Intelligence is the act of sound understanding, planning, learning, self-awareness, creativity, and provision of a solution to a particular problem (Wang, 2015). Due to the parallel and conflicting duties, counter narcotic and the narcotic traffickers must source good information from each other’s backyard hence sufficient intelligence. Furthermore, the effectiveness of the intelligence may largely depend on the resources deploy, experience and inclusive strategies for the respective group.
Data and information acquisition: it is worth noting that counter-narcotics agencies tend to have more value for intelligence reduce the issue of drug activities. This necessitates the need for reliable information sources. The drugs peddlers also need relevant to avoid being trapped by the law while carrying their noxious activities (Atkinson, 2015). Sourcing of information from friends and drug barons in these agencies is vital for their operations. On the other hand, the agencies do investigations various drug networks, which are disseminated to particular branches for effectiveness.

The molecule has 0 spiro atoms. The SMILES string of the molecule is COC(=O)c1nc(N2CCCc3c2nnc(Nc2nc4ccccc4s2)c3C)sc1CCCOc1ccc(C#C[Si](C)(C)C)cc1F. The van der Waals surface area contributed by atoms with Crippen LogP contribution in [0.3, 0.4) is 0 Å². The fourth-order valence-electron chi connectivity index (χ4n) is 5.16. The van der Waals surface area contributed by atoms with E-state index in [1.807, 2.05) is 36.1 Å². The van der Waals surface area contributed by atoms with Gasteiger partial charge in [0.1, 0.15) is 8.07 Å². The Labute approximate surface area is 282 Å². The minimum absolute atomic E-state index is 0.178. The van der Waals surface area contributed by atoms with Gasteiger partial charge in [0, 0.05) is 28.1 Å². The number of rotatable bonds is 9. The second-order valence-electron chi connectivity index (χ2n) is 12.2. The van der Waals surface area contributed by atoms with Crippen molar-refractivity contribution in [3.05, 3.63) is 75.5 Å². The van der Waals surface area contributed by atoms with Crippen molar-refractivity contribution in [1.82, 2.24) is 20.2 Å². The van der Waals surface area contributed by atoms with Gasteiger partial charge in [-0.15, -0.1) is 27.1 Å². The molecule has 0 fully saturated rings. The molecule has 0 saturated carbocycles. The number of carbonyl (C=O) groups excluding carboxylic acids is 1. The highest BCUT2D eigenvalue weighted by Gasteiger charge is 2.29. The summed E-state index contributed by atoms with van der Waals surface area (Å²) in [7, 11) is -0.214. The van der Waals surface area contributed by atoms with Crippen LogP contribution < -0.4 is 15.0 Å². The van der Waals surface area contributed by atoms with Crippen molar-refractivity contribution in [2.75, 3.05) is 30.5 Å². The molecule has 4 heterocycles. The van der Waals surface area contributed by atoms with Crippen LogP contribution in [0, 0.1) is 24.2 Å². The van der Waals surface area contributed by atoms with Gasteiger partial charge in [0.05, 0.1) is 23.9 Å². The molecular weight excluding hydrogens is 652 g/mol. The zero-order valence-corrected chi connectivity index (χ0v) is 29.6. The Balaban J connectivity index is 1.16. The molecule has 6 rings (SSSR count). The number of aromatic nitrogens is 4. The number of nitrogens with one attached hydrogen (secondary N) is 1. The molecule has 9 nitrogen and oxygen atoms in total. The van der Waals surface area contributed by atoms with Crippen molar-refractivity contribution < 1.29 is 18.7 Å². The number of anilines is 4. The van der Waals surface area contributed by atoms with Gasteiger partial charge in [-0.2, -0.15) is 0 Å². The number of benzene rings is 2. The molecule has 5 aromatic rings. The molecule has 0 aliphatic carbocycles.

The resource support: both drug traffickers and counter-narcotic agencies offer resources, which are pivotal to their successful operations (Atkinson, 2015). In the case of drug dealers, the resources aid in finding markets, transportation and sourcing intelligence from the police. In addition, the counter-narcotic agencies require the resources to do their due diligence on the drug traffickers.
Source of information and location: the counter-narcotic agencies intelligence relies on various sources of information. The drug barons have devised ways that prevent them from being arrested by the police. In addition, the drug dealers main rely on the information from admission police (Wang, 2015). On the other hand, the police acquire information from their agents who at times might act as the drug dealers.
Wang, P. (2015). East Asian Intelligence and Organized Crime: An Introduction. East Asian Intelligence and Organized Crime: China-Japan-North Korea-South Korea-Mongolia.
Atkinson, L. R. (2015). Regulating the surveillance state, upstream and down: a law & economics approach to the intelligence framework and proposed reforms. Stan. J. Int’l L., 51, 1.